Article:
BOISE, Idaho - Environmentalists took a thrashing in the 1994 Idaho legislative session, which ended on April Fool's Day.
With conservative Republicans running the
House and Senate, the legislature passed laws that enhanced
industry at the expense of the environment.
it suited them, the powers that be shut us out," said Mexlinda
Harm, lobbyist for the Idaho Conservation
Wendy Wilson, executive director of Idaho
Rivers United, agreed. "There was a feeling that supporting
environmental issues would not win any sympathy with the local
Legislation passed in the
three-month-long session included a measure that makes it a felony
for anyone to "solicit" or "conspire" to block a "lawful"
timber-harvesting operation in Idaho. The bill was an attempt to
gain more legal leverage against Earth First! protesters at the
Cove-Mallard roadless area near Grangeville, Idaho, and their
The legislature also blocked
environmentalists, such as Hailey architect Jonathan Marvel, from
bidding on state grazing leases if the lessee is operating under a
grazing management plan; Idaho Gov. Cecil Andrus, however, vetoed
In addition, the legislature prevented
cities and counties from enacting local laws pertaining to mining
development that are tougher than state environmental
Meanwhile, environmentalists teamed
up with timber industry lobbyists and water users to write a bill
to create a statewide endangered species office. Its purpose is to
allow the state to be more aggressive in trying to keep rare plants
and animals from becoming endangered.
Farm Bureau lobbyists, who helped write the bill, backed out of
negotiations at the eleventh hour. The measure passed the Senate
but was killed in the House Resources and Conservation Committee, a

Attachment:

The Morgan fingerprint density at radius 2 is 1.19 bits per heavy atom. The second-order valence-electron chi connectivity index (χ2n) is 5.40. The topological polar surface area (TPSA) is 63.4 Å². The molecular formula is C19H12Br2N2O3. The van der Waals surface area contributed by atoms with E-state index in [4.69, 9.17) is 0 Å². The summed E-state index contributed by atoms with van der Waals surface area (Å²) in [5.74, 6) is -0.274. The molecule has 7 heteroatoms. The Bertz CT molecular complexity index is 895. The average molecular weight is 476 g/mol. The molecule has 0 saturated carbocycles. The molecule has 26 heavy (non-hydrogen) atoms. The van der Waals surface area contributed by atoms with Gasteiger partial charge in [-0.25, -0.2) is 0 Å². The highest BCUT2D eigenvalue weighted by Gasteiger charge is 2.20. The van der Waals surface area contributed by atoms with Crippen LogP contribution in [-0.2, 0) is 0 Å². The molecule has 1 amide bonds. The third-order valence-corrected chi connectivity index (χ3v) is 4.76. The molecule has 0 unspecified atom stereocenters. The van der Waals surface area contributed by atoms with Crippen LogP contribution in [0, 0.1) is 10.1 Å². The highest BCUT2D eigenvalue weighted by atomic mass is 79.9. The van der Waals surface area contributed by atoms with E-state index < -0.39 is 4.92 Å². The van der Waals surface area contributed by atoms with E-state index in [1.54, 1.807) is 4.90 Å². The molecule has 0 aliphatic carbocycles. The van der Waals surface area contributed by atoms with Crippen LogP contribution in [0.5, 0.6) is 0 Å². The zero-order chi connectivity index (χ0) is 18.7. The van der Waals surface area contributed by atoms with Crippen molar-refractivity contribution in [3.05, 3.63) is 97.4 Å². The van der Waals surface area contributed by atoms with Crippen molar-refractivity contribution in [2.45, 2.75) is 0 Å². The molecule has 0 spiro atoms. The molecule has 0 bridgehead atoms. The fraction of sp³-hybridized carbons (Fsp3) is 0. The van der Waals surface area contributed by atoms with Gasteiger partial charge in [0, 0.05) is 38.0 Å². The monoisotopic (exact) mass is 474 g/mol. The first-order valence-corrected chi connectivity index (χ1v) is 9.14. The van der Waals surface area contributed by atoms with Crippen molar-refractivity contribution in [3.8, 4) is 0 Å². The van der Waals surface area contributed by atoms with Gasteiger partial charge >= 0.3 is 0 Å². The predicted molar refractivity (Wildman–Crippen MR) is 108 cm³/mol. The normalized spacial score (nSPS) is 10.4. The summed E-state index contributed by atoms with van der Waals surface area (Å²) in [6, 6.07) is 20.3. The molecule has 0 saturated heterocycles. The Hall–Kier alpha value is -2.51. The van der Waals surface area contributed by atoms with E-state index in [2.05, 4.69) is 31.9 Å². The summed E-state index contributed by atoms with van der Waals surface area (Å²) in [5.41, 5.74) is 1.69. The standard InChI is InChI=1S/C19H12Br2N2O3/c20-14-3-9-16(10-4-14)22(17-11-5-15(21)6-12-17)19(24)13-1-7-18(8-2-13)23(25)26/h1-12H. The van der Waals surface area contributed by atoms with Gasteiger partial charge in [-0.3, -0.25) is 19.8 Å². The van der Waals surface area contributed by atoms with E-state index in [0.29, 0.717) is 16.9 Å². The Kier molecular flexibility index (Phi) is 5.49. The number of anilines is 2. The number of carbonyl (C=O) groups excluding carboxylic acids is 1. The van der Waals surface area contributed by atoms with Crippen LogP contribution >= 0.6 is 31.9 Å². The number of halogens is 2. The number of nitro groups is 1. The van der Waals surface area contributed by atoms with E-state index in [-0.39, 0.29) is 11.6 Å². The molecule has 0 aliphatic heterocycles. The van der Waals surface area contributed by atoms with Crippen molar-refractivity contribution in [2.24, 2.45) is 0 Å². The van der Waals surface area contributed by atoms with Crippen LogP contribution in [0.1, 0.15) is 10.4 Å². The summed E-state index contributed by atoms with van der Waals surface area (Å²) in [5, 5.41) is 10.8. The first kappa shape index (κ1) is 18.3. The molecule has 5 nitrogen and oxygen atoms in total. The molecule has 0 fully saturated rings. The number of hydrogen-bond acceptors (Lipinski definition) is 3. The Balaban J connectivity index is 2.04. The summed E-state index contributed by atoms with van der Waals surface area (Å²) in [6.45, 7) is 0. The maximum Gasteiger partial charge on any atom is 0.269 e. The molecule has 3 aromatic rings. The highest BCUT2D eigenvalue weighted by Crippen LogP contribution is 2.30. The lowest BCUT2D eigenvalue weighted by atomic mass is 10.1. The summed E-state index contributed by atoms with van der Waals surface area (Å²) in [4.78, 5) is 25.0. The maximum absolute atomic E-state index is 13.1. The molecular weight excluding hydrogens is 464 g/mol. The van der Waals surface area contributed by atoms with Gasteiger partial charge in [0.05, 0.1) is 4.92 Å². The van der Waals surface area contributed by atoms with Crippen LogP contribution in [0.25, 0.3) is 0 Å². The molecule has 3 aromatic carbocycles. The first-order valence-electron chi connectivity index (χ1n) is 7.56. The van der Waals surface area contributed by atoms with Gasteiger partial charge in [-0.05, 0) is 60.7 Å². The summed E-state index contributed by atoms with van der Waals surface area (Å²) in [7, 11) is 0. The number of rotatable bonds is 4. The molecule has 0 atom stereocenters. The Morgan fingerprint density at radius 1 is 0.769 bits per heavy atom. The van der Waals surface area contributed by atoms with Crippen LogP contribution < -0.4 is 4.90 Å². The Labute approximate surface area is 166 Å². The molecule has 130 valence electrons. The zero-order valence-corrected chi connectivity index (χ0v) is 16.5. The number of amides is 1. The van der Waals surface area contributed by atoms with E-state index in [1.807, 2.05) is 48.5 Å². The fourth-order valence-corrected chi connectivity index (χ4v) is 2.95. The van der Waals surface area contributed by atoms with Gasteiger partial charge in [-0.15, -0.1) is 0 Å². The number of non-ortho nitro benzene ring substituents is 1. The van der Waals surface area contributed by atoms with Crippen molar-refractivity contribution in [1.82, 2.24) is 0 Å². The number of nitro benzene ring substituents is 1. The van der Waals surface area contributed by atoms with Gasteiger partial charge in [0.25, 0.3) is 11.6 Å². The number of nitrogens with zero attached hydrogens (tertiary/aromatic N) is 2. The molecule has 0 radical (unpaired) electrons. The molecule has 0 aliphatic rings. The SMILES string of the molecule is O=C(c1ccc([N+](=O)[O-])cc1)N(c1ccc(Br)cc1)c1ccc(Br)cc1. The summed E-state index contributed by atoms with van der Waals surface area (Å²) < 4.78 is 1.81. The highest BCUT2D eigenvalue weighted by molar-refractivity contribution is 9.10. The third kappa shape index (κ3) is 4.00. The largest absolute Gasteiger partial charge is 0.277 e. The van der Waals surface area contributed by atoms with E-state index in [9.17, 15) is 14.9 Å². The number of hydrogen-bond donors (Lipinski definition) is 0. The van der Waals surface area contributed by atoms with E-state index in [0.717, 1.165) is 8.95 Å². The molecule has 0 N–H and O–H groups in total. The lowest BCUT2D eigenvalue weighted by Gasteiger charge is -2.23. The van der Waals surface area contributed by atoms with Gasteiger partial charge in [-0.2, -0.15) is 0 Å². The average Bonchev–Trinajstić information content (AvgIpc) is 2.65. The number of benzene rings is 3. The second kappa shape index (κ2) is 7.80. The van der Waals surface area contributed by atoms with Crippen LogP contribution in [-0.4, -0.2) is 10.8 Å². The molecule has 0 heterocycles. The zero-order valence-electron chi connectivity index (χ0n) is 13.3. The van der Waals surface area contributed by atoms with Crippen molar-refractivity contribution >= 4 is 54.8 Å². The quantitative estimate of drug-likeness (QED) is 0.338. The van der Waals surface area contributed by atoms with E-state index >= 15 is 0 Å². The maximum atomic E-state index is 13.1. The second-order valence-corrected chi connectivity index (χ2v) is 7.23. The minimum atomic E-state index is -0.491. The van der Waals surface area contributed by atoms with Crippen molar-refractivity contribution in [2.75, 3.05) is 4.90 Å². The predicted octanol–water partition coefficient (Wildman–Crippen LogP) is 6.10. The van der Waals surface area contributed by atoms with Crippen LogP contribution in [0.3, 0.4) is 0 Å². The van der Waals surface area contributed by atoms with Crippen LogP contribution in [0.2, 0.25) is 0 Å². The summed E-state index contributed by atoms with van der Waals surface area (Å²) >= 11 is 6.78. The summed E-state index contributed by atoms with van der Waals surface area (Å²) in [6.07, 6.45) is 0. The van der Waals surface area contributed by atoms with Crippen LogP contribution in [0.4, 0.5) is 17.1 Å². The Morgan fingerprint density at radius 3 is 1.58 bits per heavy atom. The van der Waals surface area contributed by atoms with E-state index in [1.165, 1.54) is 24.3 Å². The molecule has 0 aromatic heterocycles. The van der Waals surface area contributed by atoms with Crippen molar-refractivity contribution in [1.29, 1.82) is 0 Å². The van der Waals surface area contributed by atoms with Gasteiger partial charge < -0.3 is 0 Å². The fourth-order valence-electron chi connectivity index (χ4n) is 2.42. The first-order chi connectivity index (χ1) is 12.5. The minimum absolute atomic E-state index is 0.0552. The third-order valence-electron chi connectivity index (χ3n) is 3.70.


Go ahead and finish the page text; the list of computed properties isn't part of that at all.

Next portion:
panel dominated by farm and ranch
"That was real painful," Wilson said.
"We made all kinds of changes in the legislation to suit the Farm
Bureau, and then they still came out and killed the bill."
Major revisions in water law were slam-dunked
through the House and Senate in the last two days of the session,
but a bill on groundwater cleanup never got a committee
"Groundwater contamination is a really
big issue that affects 90 percent of Idaho's drinking water
supply," Harm pointed out.
But industry lobbies
had no interest in cooperating with the legislation, and Sen. Laird
Noh, chairman of the Senate Resources and Environment Committee,
said there was no support for bringing the bill
Wilson and Harm attributed
environmentalists' lack of success to a backlash caused by new
environmental restrictions advanced by the Clinton administration.
Noh, a sheep rancher and Nature Conservancy board member, warned
environmentalists early that their issues would take a backseat to
keeping the state's resource industries
"At this point, the political pendulum
has swung back too far in the other direction," Noh said in a
mid-session interview. "With regard to grazing, the focus now is on
policies that may destroy the entire industry. I think we've seen
almost the same thing with the timber industry, we're witnessing
the same thing with irrigation and our water rights ... In my view,
it's time to come down pretty hard on the other side of the
In Wilson's view, the legislature's
reluctance to work with environmentalists will force the activists
to seek relief at the federal level, using such levers as the
Endangered Species Act, federal reserved water rights and Clean
"I've really tried to cooperate on the
state level, and I've been a really good kid," Wilson said. "But
now, we don't have any choice. They're forcing us into the federal
Steve Stuebner writes
frequently for High Country News from Boise,